The Cambridge Analytica scandal, which sits among the many controversies currently surrounding Facebook, has done a number on the company’s reputation, both on Main Street and Wall Street. In the week following the revelations that its data was used to target voters in the presidential election, Facebook shares experienced their largest percentage drop—16%—since July 2012, knocking out $80 billion of market cap.
Facebook’s woes also dragged down the entire tech sector. The Technology Select Sector Index, which is the target index for the Direxion Daily Technology Bull 3X ETF (TECL) and Bear 3X ETF (TECS), is still down from its 2018 highs in mid-March.
Data Range: 3/1/2018 – 4/18/2018 . Source: Bloomberg. The performance data quoted represents past performance. Past performance does not guarantee future results. One cannot invest directly in an index. The candlestick chart above displays the high, low, opening and closing values of the index on a daily basis. The wide part of the candlestick is called the “real body” and indicates the opening and closing value for the day. Red indicates it closed lower; green indicates it closed higher. The thin part of the candlestick chart indicates the high and low values for the day.
Reaction to Mark Zuckerberg’s testimony during the congressional hearing was mixed. Privacy and security advocates were disappointed by the lack of clear company action taking place after the hearing. But traders have seemingly found some solace in the promises made by the CEO, as shares have since regained over half their losses from the March low.
You can see how the move has played out in the year-to-date chart below.
Data Range: 1/1/2018 – 4/18/2018. Source: Bloomberg. The performance data quoted represents past performance. Past performance does not guarantee future results. The investment return and principal value of an investment will fluctuate. An investor’s shares, when redeemed, may be worth more or less than their original cost. Current performance may be lower or higher than the performance quoted. Returns for performance under one year are cumulative, not annualized. For the most recent month-end performance please visit the funds website at direxioninvestments.com.
While we won’t know for sure what lessons can be learned from this episode until a little more time has passed, here’s what we’ve learned so far.
1). #DeleteFacebook Worked…Somewhat
One of the key differentiators between this story and others before it is the user response, specifically the #DeleteFacebook movement. While the logic of a social media movement to delete a social media app is a little specious, it has reportedly caused an estimated 9 percent of users to terminate their account, with 17 percent of those surveyed saying they did delete the app from their phone, but not their account.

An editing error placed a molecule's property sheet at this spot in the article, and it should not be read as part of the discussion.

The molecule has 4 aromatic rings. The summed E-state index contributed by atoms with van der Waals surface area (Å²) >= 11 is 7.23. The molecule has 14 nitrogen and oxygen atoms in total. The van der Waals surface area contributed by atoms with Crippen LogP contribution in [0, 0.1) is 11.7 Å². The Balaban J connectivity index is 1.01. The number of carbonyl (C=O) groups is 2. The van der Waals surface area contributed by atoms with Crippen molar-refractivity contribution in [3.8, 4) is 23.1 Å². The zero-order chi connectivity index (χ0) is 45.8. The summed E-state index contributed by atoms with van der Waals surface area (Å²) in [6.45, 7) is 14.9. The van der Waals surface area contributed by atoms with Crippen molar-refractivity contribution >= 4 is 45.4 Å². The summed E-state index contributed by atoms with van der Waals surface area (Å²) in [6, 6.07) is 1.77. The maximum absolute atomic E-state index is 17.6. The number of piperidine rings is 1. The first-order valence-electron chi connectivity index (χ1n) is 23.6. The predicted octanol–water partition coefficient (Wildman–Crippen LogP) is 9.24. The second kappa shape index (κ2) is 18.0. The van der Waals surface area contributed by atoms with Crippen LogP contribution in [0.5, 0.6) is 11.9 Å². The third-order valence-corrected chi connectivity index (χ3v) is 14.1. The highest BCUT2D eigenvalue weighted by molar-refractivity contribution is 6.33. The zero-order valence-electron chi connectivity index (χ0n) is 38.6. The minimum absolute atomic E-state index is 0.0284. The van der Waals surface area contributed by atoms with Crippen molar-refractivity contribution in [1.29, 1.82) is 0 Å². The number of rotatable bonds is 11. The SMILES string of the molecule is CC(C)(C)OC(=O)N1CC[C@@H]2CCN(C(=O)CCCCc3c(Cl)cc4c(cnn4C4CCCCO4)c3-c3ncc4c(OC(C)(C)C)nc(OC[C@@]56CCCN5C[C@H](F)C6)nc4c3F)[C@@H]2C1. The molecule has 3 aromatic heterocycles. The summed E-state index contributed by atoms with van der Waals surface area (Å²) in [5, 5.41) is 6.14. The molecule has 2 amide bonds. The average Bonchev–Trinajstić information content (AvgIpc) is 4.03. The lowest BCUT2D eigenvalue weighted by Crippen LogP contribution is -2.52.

Those estimates may not prove to be a big deal, with some estimates amounting the revenue lost to a meager $1.7 million. The real test will be to see what Facebook says about its Monthly Active User (MAU) and Daily Active User (DAU) count in its earnings report on Wednesday, April 25, both for the first quarter and going forward.
2). Data Is Less Important Than Metadata
In his testimony to Congress, Mark Zuckerberg was very clear that the content that users put on Facebook is their own, and they can choose to keep Facebook from collecting information about specific items or interactions. However, regardless of how a user sets up these preferences, Facebook is still permitted to collect data on the user’s habits on the platform. This metadata is, in fact, what Facebook’s advertising clients are really after.
It’s this kind of metadata that Cambridge Analytics acquired and used to target potential voters, and it’s the kind of metadata on its users’ activity that the Facebook app may have been collecting directly from user’s cell phones.
How Facebook handles this situation could in turn influence how today’s online behemoths, mainly Amazon, Google, and Apple, deal with this issue. These four companies make up almost 33% of the benchmark index for technology ETFs TECL and TECS.
Value judgements aside, Facebook, so long as it’s unencumbered by regulation or competition, will go on doing what it can to profit from dominating the online advertising ecosystem. Following the Cambridge Analytica scandal and several other controversies related to data collection and content curation, the European Union have implemented transparency guidelines to protect users and inform them about the ways in which their information is collected. U.S. politicians have voiced interest in similar steps, and Facebook has offered to extend the E.U. guidelines to all of its users. However, given the size of its operations and the novelty of the data being harvested, user privacy concerns will likely persist in some form. Until the time that users leave the platform en masse or the government steps in, expect Facebook to continue to leverage its ubiquity however it pleases.
Related Leveraged ETFs:
Performance (as of 3/31/2018)
|Ticker||Fund Name||1 Mo %||3 Mo %||YTD||1 Yr %||3 Yr %||5 Yr %||S/I||Inception||Expense Ratio %
|TECS||Daily Technology Bear 3X Shares||NAV||8.71||-14.70||-14.70||-54.06||-48.17||-48.06||-52.55||12/17/08||1.29 / 1.10|
|TECL||Daily Technology Bull 3X Shares||NAV||-12.68||2.22||2.22||71.23||48.87||52.51||48.09||12/17/08||1.09 / 1.09|
Investing in a Direxion Shares ETF may be more volatile than investing in broadly diversified funds. The use of leverage by a Fund increases the risk to the Fund. The Direxion Shares ETFs are not suitable for all investors and should be utilized only by sophisticated investors who understand leverage risk, consequences of seeking daily leveraged investment results and intend to actively monitor and manage their investment. The Direxion Shares ETFs are not designed to track their respective underlying indices over a period of time longer than one day.